On March 25, Amoz Chernoff, MD, a distinguished scientist who identified and described families of hereditary hemolytic anemias, outlined the role of abnormal hemoglobin in blood-related diseases and improved the safety of transfusion medicine, died in Silver Spring at the age of 100.
Chernoff was medical director of the Cystic Fibrosis Foundation from 1975-1977. From 1979 until 1988, Chernoff served as director of the Division of Blood Diseases and Resources at the National Heart, Lung and Blood Institute (NHLBI).
From 1988 until 1990, Chernoff served as associate executive director for scientific affairs for the American Association of Blood Banks (now known as the Association for the Advancement of Blood & Biotherapies).
Amoz Immanuel Chernoff was born in Malden, Mass., in 1923. He received a bachelor of science degree in chemistry in 1944 and a doctor of medicine in 1947, both from Yale University.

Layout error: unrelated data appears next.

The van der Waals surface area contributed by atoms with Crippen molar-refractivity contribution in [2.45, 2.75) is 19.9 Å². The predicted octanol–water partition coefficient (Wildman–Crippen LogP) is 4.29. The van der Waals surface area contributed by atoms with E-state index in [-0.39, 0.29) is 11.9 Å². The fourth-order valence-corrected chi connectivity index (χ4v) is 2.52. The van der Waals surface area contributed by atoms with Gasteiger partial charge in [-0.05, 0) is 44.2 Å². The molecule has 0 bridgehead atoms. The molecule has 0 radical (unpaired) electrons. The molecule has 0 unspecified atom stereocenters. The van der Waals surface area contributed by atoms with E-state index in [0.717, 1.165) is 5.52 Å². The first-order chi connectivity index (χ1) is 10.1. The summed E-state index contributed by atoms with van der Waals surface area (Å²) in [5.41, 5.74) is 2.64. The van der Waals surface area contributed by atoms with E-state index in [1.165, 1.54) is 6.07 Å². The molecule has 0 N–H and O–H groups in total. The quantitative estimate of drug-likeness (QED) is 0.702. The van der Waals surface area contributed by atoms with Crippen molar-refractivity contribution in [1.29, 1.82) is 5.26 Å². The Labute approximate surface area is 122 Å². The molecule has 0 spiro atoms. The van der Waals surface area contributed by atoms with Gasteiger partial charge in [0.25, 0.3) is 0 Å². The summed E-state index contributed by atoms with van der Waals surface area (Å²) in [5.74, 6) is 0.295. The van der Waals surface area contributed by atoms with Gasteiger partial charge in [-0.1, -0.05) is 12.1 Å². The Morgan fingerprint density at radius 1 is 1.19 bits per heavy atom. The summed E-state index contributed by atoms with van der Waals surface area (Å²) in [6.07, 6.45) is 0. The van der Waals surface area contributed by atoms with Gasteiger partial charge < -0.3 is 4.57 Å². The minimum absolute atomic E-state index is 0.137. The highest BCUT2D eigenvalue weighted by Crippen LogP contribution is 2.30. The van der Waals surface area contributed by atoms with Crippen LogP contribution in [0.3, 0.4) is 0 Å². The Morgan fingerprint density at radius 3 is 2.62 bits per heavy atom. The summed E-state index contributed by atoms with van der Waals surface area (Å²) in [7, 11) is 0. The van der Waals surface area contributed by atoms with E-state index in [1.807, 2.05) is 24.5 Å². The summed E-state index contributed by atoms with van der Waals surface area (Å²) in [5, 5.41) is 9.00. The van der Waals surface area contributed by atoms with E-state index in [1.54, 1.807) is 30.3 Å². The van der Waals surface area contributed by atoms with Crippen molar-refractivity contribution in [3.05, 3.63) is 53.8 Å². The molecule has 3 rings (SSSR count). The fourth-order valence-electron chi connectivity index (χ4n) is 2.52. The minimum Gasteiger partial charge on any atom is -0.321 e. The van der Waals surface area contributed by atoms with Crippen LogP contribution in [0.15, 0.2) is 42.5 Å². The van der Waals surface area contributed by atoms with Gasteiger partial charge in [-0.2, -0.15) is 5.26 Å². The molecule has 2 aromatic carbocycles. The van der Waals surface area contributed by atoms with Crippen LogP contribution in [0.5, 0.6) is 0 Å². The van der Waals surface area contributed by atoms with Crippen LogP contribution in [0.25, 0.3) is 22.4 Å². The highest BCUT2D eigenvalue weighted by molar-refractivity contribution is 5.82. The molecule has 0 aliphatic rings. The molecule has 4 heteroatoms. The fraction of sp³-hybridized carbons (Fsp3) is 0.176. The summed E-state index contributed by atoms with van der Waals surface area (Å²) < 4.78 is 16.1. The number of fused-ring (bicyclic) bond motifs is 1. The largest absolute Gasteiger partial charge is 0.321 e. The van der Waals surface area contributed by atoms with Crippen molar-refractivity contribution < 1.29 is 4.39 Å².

He met the love of his life, Renate Fisher, in Chicago. They married in 1953. Amoz and Renate moved to Maryland in 1979 and were active in Ohr Kodesh, Har Shalom, Mishkan Torah and Riderwood Jewish Community. Having been raised by a father who was a Hebrew educator, Amoz had a deep knowledge of Hebrew and the liturgy and often chanted the haftarah at his synagogue on high holidays and other special occasions. Most recently, he chanted the Torah blessings in an aliyah the day before his 100th birthday.
Survivors include his beloved wife, Renate; three children, David Chernoff (Julie Galambush) of Ithaca, N.Y., Susan (Bruce) Huvard of Glencoe, Ill., and Judith Chernoff (Jeffrey Bernstein) of Laurel; and four grandchildren, Michael Huvard (Christine Wang), Rachel Huvard, Daniel Bernstein (Rebecca Jacobowitz) and Matthew Bernstein.